Uprooted by Naomi Novik
Published: Del Rey/Random House (2015)
Awards Won: Nebula, Holdstock, Locus F and Mythopoeic Awards
Awards Nominated: Hugo and World Fantasy Awards
“Our Dragon doesn't eat the girls he takes, no matter what stories they tell outside our valley. We hear them sometimes, from travelers passing through. They talk as though we were doing human sacrifice, and he were a real dragon. Of course that's not true: he may be a wizard and immortal, but he's still a man, and our fathers would band together and kill him if he wanted to eat one of us every ten years. He protects us against the Wood, and we're grateful, but not that grateful.”
Agnieszka loves her valley home, her quiet village, the forests and the bright shining river. But the corrupted Wood stands on the border, full of malevolent power, and its shadow lies over her life. Her people rely on the cold, driven wizard known only as the Dragon to keep its powers at bay. But he demands a terrible price for his help: one young woman handed over to serve him for ten years, a fate almost as terrible as falling to the Wood.
The next choosing is fast approaching, and Agnieszka is afraid. She knows—everyone knows—that the Dragon will take Kasia: beautiful, graceful, brave Kasia, all the things Agnieszka isn't, and her dearest friend in the world. And there is no way to save her. But Agnieszka fears the wrong things. For when the Dragon comes, it is not Kasia he will choose. ~taken from NetGalley
I received half of the novel Uprooted in the 2016 Hugo Voter’s Packet. When I’d finished the first half, I contacted the publisher as directed in the packet, eager to see how the story ended. They kindly gave me the rest of the novel, which I finished in time for the end of Hugo voting (yes, I am behind in reviews again).
Uprooted is an interesting combination of several genres, some of which I enjoy more than others. The novel begins more or less like a young adult paranormal romance. Young Agnieszka (a.k.a. Nieshka) is forced to live alone with the Dragon, a much older man with supernatural powers that treats her with cold disdain. Naturally, some sparks fly. However, romance is actually a rather small part of the overall novel, which is a story of friendship, politics, and a deadly struggle against an intelligent, pervasive malevolent force. I was delighted that Nieshka and Kasia’s friendship plays an important role in the story, even after Nieshka’s choosing, and that Nieshka doesn’t forget about her origins. For all that Nieshka’s world and understanding is broadened through the story, her home never becomes just a footnote in her history.
Part of that is because it is the Wood that shapes much of Nieshka’s hometown, from the precautions they take against it to the support they provide their magical protector, and the Wood drives the story’s central conflict. It is very effectively portrayed as a terrifying force of cruelty and death, to the extent that I would say this edges over into horror. It is not simply a matter of the violence the Wood can inflict, but the corruption of the mind as well. Someone straying within might die horribly, but they might also return home changed and murder their own family. The combination of malice, intelligence, and patience makes the Wood an enemy that does not seem defeatable. I think that having such a dangerous opposing force was part of why I was willing to accept Nieshka’s unusually fast rise in power and capability. I felt that if she had not blossomed so quickly, she would surely have been cut short.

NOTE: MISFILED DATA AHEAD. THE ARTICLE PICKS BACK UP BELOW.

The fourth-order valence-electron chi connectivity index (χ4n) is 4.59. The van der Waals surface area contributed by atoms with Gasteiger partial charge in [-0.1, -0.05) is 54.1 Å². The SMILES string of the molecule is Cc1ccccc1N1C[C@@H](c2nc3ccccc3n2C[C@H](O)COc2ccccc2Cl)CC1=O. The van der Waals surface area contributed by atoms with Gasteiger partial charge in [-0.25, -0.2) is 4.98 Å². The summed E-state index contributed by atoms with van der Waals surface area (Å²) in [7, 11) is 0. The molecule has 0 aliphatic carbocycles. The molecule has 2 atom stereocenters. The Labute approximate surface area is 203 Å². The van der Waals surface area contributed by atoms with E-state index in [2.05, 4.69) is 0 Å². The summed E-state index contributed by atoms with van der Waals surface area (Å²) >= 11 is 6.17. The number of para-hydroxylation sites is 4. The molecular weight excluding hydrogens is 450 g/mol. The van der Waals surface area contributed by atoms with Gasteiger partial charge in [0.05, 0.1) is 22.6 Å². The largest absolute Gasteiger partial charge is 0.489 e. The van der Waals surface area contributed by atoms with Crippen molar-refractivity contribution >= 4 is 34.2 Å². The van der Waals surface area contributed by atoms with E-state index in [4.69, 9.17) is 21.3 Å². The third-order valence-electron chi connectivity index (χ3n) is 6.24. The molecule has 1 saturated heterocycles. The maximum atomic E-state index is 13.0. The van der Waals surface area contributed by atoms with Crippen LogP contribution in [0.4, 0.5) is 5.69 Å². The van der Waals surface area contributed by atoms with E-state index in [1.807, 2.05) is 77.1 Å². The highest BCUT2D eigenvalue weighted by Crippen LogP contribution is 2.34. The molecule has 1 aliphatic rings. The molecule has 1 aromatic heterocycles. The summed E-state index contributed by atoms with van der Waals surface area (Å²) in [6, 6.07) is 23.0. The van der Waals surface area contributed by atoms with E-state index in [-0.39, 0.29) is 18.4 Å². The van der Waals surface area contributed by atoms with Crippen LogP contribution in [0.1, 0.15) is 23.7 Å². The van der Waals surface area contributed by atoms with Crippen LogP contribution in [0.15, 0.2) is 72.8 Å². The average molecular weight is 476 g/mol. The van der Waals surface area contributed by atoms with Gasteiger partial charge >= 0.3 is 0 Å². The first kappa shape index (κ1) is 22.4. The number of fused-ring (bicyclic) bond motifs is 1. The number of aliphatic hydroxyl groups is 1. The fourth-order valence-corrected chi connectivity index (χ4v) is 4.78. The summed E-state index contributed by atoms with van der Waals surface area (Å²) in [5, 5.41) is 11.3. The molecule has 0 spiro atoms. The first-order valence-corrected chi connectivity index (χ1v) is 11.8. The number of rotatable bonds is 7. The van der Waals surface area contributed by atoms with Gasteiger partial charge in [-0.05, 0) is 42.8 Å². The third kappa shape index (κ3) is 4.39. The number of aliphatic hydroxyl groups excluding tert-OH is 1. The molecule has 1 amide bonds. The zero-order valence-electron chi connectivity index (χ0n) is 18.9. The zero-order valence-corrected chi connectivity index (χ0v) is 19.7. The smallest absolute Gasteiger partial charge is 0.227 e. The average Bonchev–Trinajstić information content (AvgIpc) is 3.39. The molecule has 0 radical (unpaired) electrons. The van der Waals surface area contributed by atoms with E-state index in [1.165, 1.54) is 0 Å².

The story begins with some familiar fairy tale conventions (e.g. magical forest, periodic sacrifice of young girls) that are woven into a world which is a pleasure to discover. Nieshka, growing up in a rural village, simply accepts even the stranger aspects of her life as normal. With a suspension of disbelief trained by reading lots of speculative fiction, I assumed the same. However, even Nieshka’s former quiet life has much more going on beneath the surface, and everything that happens in this story does so for a reason. Many aspects of the story become more clear as Nieshka’s sphere widens to include more of her nation. I was eager to learn about this world’s magic and the place of its practitioners in society, as well as details of the politics that become tangled up with Nieshka’s situation. I think the richness of this world could easily support other stories, and I hope Novik considers returning here someday.
My Rating: 4 /5
Uprooted is a novel that draws thematically from a variety of genres-- such as fairy tales, romance, court fantasy, and horror -- to craft a story that kept me enthralled. The malevolent Wood was a truly chilling antagonist, and I felt that its threat balanced well against Agnieszka’s hyper-competence. I also appreciated that although Agnieszka was taken away from her home, it and her relationships there remained important to the story. I enjoyed the time I spent learning about this richly-imagined world, and I hope that one day Novik might return here to tell another story! In the meantime, maybe I should read Temeraire...